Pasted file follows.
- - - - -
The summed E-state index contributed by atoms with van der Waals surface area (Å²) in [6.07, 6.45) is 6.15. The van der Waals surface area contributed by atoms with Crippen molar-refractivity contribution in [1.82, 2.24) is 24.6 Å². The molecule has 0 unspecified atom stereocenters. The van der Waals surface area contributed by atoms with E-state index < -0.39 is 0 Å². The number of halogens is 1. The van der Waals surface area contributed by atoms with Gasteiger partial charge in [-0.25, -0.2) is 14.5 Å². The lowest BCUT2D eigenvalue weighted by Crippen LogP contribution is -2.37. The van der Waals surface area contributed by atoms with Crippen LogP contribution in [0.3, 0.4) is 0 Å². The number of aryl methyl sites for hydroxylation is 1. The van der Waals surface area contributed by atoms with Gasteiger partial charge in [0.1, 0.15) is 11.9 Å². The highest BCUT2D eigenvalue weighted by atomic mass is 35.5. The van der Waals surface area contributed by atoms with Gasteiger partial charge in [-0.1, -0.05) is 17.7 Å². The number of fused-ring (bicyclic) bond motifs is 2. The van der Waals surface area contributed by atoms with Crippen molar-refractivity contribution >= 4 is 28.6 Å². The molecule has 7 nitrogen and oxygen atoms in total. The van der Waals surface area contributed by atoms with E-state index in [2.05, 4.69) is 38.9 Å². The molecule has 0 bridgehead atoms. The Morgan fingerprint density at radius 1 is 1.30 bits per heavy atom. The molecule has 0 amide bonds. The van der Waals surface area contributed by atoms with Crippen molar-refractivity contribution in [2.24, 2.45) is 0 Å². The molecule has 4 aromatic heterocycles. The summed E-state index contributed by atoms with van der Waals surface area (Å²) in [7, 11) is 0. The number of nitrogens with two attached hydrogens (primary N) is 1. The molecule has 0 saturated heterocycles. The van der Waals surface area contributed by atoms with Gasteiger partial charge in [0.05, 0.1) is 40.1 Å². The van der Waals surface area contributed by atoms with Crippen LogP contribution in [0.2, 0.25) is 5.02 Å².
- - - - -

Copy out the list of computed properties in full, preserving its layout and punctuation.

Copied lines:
The summed E-state index contributed by atoms with van der Waals surface area (Å²) in [6.07, 6.45) is 6.15. The van der Waals surface area contributed by atoms with Crippen molar-refractivity contribution in [1.82, 2.24) is 24.6 Å². The molecule has 0 unspecified atom stereocenters. The van der Waals surface area contributed by atoms with E-state index < -0.39 is 0 Å². The number of halogens is 1. The van der Waals surface area contributed by atoms with Gasteiger partial charge in [-0.25, -0.2) is 14.5 Å². The lowest BCUT2D eigenvalue weighted by Crippen LogP contribution is -2.37. The van der Waals surface area contributed by atoms with Crippen LogP contribution in [0.3, 0.4) is 0 Å². The number of aryl methyl sites for hydroxylation is 1. The van der Waals surface area contributed by atoms with Gasteiger partial charge in [0.1, 0.15) is 11.9 Å². The highest BCUT2D eigenvalue weighted by atomic mass is 35.5. The van der Waals surface area contributed by atoms with Gasteiger partial charge in [-0.1, -0.05) is 17.7 Å². The number of fused-ring (bicyclic) bond motifs is 2. The van der Waals surface area contributed by atoms with Crippen molar-refractivity contribution >= 4 is 28.6 Å². The molecule has 7 nitrogen and oxygen atoms in total. The van der Waals surface area contributed by atoms with E-state index in [2.05, 4.69) is 38.9 Å². The molecule has 0 bridgehead atoms. The Morgan fingerprint density at radius 1 is 1.30 bits per heavy atom. The molecule has 0 amide bonds. The van der Waals surface area contributed by atoms with Crippen molar-refractivity contribution in [2.24, 2.45) is 0 Å². The molecule has 4 aromatic heterocycles. The summed E-state index contributed by atoms with van der Waals surface area (Å²) in [7, 11) is 0. The number of nitrogens with two attached hydrogens (primary N) is 1. The molecule has 0 saturated heterocycles. The van der Waals surface area contributed by atoms with Gasteiger partial charge in [0.05, 0.1) is 40.1 Å². The van der Waals surface area contributed by atoms with Crippen LogP contribution in [0.2, 0.25) is 5.02 Å².